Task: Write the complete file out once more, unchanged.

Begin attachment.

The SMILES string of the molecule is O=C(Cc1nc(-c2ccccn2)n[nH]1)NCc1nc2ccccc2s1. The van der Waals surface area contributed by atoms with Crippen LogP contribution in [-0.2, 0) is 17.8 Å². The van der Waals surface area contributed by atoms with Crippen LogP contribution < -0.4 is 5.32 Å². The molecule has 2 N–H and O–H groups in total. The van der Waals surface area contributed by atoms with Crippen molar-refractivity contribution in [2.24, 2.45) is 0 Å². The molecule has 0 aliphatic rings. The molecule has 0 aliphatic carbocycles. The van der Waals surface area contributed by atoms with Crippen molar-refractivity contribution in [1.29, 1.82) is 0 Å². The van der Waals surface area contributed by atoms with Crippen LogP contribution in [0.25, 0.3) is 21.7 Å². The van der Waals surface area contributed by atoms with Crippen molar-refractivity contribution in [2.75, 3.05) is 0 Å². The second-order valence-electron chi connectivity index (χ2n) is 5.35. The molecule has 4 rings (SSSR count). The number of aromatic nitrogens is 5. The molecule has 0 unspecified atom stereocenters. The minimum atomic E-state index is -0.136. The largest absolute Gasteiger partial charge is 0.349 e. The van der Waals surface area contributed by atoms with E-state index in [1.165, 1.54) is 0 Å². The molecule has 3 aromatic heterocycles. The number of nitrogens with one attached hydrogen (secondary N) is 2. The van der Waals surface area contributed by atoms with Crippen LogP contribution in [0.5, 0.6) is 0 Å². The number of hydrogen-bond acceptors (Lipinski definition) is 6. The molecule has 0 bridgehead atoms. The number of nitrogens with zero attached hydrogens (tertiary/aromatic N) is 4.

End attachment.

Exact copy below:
The SMILES string of the molecule is O=C(Cc1nc(-c2ccccn2)n[nH]1)NCc1nc2ccccc2s1. The van der Waals surface area contributed by atoms with Crippen LogP contribution in [-0.2, 0) is 17.8 Å². The van der Waals surface area contributed by atoms with Crippen LogP contribution < -0.4 is 5.32 Å². The molecule has 2 N–H and O–H groups in total. The van der Waals surface area contributed by atoms with Crippen molar-refractivity contribution in [2.24, 2.45) is 0 Å². The molecule has 0 aliphatic rings. The molecule has 0 aliphatic carbocycles. The van der Waals surface area contributed by atoms with Crippen molar-refractivity contribution in [1.29, 1.82) is 0 Å². The van der Waals surface area contributed by atoms with Crippen LogP contribution in [0.25, 0.3) is 21.7 Å². The van der Waals surface area contributed by atoms with Crippen molar-refractivity contribution in [2.75, 3.05) is 0 Å². The second-order valence-electron chi connectivity index (χ2n) is 5.35. The molecule has 4 rings (SSSR count). The number of aromatic nitrogens is 5. The molecule has 0 unspecified atom stereocenters. The minimum atomic E-state index is -0.136. The largest absolute Gasteiger partial charge is 0.349 e. The van der Waals surface area contributed by atoms with E-state index in [1.165, 1.54) is 0 Å². The molecule has 3 aromatic heterocycles. The number of nitrogens with one attached hydrogen (secondary N) is 2. The van der Waals surface area contributed by atoms with Crippen LogP contribution in [0.5, 0.6) is 0 Å². The number of hydrogen-bond acceptors (Lipinski definition) is 6. The molecule has 0 bridgehead atoms. The number of nitrogens with zero attached hydrogens (tertiary/aromatic N) is 4.